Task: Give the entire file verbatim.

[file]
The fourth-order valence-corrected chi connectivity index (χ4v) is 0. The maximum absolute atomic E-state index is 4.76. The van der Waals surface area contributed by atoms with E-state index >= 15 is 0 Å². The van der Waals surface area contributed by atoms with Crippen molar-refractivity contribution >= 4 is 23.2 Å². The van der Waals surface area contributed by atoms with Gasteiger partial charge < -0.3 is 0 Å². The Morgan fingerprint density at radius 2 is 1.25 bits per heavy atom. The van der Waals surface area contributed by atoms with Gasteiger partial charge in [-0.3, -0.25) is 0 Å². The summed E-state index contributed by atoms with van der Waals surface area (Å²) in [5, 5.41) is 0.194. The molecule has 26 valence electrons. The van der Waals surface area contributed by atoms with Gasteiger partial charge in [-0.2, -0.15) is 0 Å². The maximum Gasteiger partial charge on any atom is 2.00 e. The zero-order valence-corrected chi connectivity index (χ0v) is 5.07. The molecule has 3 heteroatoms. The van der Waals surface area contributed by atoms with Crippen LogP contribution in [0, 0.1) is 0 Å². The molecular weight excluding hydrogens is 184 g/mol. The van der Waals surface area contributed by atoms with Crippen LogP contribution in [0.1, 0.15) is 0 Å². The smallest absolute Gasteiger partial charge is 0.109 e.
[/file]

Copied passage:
The fourth-order valence-corrected chi connectivity index (χ4v) is 0. The maximum absolute atomic E-state index is 4.76. The van der Waals surface area contributed by atoms with E-state index >= 15 is 0 Å². The van der Waals surface area contributed by atoms with Crippen molar-refractivity contribution >= 4 is 23.2 Å². The van der Waals surface area contributed by atoms with Gasteiger partial charge < -0.3 is 0 Å². The Morgan fingerprint density at radius 2 is 1.25 bits per heavy atom. The van der Waals surface area contributed by atoms with Gasteiger partial charge in [-0.3, -0.25) is 0 Å². The summed E-state index contributed by atoms with van der Waals surface area (Å²) in [5, 5.41) is 0.194. The molecule has 26 valence electrons. The van der Waals surface area contributed by atoms with Gasteiger partial charge in [-0.2, -0.15) is 0 Å². The maximum Gasteiger partial charge on any atom is 2.00 e. The zero-order valence-corrected chi connectivity index (χ0v) is 5.07. The molecule has 3 heteroatoms. The van der Waals surface area contributed by atoms with Crippen LogP contribution in [0, 0.1) is 0 Å². The molecular weight excluding hydrogens is 184 g/mol. The van der Waals surface area contributed by atoms with Crippen LogP contribution in [0.1, 0.15) is 0 Å². The smallest absolute Gasteiger partial charge is 0.109 e.